What comes to mind is the devastating case of Elisa Lam at The Cecil Hotel. True crimers started vlogging at The Cecil. Pointing out the elevator Elisa used. Sensationalizing a real case, as if they’re at the Hollywood Walk of Fame—but they weren’t. They weren’t at a destination made for documentation. They’re at a real place, talking about a real person with a real family. When does it become insensitive? Or too far? When Oliver Putnam has to beg fans to find a real job or hobby?
4. The characters are relatable
No matter what spectrum of the true crime community you’re in, there is a character in the show you can relate to. When Mabel says that young women listen to Dateline to figure out how not to end up on Dateline, for instance. All of the characters have some sort of connection to the murder(s), whether they were falsely convicted, knew the victims, live in the building, listen to the podcast, or it’s their job to investigate. But their stories make sense.
You see how regular people get sucked into this world. The wife of an officer assigned to the case casually listens to OMITB, and her simple comments lead to overlooked details coming to light. One of the trio starts dating someone who is super guilty. The podcast’s sponsor is fishy. Well, when you find one detail, there’s another not far away. And you might feel like it’s your duty to do what you can…even when there’s real people involved.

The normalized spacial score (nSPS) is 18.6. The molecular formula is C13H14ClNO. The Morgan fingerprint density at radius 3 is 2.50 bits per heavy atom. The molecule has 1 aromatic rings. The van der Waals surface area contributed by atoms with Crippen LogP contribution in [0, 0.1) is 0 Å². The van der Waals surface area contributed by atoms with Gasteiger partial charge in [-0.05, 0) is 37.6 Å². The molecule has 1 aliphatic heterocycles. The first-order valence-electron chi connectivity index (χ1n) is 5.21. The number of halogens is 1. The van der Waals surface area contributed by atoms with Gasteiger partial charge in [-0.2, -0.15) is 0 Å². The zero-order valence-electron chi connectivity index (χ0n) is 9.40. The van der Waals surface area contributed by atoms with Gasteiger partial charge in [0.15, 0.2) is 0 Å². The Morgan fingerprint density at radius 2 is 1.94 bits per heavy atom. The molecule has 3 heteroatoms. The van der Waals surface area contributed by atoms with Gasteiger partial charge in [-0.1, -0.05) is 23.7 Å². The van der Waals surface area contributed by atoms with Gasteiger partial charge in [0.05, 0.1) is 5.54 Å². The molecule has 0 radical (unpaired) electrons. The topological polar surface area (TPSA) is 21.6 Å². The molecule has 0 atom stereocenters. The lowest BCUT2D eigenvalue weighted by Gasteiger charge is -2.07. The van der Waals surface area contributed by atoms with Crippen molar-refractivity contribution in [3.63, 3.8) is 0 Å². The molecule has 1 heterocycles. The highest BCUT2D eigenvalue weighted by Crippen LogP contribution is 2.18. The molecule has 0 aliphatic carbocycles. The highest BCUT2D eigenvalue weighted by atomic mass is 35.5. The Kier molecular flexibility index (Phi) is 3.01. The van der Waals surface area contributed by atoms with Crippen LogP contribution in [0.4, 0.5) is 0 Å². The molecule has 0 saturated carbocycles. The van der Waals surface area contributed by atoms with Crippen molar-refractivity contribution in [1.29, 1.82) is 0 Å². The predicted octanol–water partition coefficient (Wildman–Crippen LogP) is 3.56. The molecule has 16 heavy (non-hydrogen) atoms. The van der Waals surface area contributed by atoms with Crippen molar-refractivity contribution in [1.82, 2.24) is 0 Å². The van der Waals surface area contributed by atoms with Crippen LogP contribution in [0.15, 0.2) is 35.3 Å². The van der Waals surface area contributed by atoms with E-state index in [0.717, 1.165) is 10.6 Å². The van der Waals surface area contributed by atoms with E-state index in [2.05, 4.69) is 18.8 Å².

5. The fame
If you don’t know, let me tell you something about the true crime community: Podcast hosts are going on tours. Playing sold-out shows. Going to “CrimeCon,” speaking on talk shows. And I think it’s great when true crime media helps to reopen cold cases or exonerate someone who was wrongly convicted. Or spread awareness. But more often than not, some true crime content tends to lose the plot.
In the show, for instance, Cinda Canning sells her true crime persona for $30 million dollars. There is never a mention of the fictional podcast’s victim. I don’t think that’s by accident—but at least a cruise line sponsors it. The Cinda Cannings and businesses of the world get to capitalize off of a real life case for their own benefit, but what do those involved get? Especially if they have no control over how people tell their story, invade their privacy, and go through great lengths to learn every little thing.
Adnan Syed is still in prison for a murder he didn’t commit. Serial, the podcast that proves it, won a Peabody Award. Host Sarah Koening is famous. And while there are legal hoops that I don’t understand involved, Syed has been in prison since 1999. But at least people with savior complexes could profit, monetarily and emotionally, right?
All this to say, there is a such thing as going too far—because eventually, you could find yourself arrested for an actual murder, like the trio in season 2.
In related news, Black Mirror is working on a new season.
Photos via Hulu, IMDb